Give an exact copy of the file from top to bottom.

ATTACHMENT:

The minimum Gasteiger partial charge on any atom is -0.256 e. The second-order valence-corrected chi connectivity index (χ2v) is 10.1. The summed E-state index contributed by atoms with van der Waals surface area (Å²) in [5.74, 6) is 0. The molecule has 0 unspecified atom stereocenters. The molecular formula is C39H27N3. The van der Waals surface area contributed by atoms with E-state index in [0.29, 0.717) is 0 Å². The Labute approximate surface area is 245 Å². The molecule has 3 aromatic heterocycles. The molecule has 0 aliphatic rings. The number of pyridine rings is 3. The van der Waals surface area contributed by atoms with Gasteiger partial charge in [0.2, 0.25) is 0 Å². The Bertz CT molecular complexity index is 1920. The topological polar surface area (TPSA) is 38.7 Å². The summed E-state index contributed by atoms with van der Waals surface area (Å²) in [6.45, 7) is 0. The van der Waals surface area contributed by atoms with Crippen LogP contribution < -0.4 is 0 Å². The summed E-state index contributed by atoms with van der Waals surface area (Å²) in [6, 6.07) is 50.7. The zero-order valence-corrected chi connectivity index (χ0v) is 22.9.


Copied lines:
The minimum Gasteiger partial charge on any atom is -0.256 e. The second-order valence-corrected chi connectivity index (χ2v) is 10.1. The summed E-state index contributed by atoms with van der Waals surface area (Å²) in [5.74, 6) is 0. The molecule has 0 unspecified atom stereocenters. The molecular formula is C39H27N3. The van der Waals surface area contributed by atoms with E-state index in [0.29, 0.717) is 0 Å². The Labute approximate surface area is 245 Å². The molecule has 3 aromatic heterocycles. The molecule has 0 aliphatic rings. The number of pyridine rings is 3. The van der Waals surface area contributed by atoms with Gasteiger partial charge in [0.2, 0.25) is 0 Å². The Bertz CT molecular complexity index is 1920. The topological polar surface area (TPSA) is 38.7 Å². The summed E-state index contributed by atoms with van der Waals surface area (Å²) in [6.45, 7) is 0. The van der Waals surface area contributed by atoms with Crippen LogP contribution < -0.4 is 0 Å². The summed E-state index contributed by atoms with van der Waals surface area (Å²) in [6, 6.07) is 50.7. The zero-order valence-corrected chi connectivity index (χ0v) is 22.9.